Why The Bishops’ Staffs Have Changed

Catholic Bishops carry a staff as a symbol of their duty and authority.  The staff represented the relationship between bishop and people that was encapsulated by Christ’s order to Peter, “Feed my sheep.”

In the early Church, the bishop’s staff had an open end, like the shepherds’ crook.  With it, a bishop would  actually pull a person into salvation.  Early bishops, the Disciples and St. Paul, would look for people whom they could save.   With the power of their logic, knowledge, and faith, they literally pulled people into salvation, just as a shepherd would pull sheep away from danger.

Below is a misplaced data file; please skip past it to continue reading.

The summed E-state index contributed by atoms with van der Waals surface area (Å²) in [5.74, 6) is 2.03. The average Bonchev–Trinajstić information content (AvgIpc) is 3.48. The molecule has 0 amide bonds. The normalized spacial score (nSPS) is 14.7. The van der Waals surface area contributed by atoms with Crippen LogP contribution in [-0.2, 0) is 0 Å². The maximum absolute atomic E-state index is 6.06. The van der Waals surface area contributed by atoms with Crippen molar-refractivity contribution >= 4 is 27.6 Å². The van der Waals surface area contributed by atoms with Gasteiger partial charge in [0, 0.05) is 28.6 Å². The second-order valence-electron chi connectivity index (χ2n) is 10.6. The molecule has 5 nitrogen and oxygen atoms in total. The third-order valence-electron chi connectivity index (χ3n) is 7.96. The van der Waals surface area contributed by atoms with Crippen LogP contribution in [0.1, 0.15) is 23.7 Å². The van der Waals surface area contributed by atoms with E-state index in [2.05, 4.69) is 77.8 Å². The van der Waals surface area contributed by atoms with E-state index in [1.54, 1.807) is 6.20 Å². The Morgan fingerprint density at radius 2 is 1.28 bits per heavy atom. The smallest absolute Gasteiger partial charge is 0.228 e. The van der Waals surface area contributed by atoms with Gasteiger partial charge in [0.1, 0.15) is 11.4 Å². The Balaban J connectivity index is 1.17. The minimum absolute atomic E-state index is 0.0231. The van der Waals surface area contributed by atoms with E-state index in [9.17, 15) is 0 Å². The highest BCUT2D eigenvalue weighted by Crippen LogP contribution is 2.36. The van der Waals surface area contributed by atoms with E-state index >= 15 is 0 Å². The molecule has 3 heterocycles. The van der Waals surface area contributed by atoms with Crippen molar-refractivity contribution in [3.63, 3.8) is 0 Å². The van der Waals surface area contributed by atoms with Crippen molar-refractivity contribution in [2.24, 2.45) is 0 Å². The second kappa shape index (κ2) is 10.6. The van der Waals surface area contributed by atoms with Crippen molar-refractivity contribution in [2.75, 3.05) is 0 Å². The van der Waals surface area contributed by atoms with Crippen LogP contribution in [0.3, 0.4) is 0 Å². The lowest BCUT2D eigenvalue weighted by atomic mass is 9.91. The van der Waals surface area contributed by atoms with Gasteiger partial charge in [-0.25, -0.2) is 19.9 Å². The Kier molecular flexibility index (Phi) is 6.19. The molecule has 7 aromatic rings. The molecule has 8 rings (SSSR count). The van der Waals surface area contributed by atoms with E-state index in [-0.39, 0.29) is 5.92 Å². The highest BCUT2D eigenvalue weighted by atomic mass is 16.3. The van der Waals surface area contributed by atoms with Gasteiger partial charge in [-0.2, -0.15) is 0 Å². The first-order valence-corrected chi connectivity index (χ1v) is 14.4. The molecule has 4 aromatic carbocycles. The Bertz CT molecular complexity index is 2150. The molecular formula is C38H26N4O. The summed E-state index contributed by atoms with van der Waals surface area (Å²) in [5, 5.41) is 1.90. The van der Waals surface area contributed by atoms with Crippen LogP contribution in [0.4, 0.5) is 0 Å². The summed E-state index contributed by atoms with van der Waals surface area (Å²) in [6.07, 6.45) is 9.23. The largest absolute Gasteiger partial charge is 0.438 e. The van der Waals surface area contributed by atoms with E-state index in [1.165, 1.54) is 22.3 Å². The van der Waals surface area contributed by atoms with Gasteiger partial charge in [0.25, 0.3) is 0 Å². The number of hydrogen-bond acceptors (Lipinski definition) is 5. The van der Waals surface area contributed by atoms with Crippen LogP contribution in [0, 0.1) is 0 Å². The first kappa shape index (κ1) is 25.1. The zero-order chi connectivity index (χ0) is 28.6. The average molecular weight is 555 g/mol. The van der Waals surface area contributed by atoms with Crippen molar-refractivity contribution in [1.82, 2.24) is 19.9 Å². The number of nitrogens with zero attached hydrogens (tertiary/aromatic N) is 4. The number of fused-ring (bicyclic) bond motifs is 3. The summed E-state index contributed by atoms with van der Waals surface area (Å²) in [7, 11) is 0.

Now, the bishops’ staffs have changed.

Now, the staffs rarely terminate in an open hook, like the end of a shepherd’s crook.  The symbolism is clear.  It is no longer the Bishops’ duty to physically pull individual sinners from destruction.  If we sheep are to be saved, we have to be able to grab onto the bishop’s staff (the Sacraments and teachings of The Church), and hold on tightly if we are to be pulled to safety.  The new staffs show that the Bishops are there so that we may save ourselves.

It’s every soul for itself!  Thank goodness that the bishops’ staffs are there.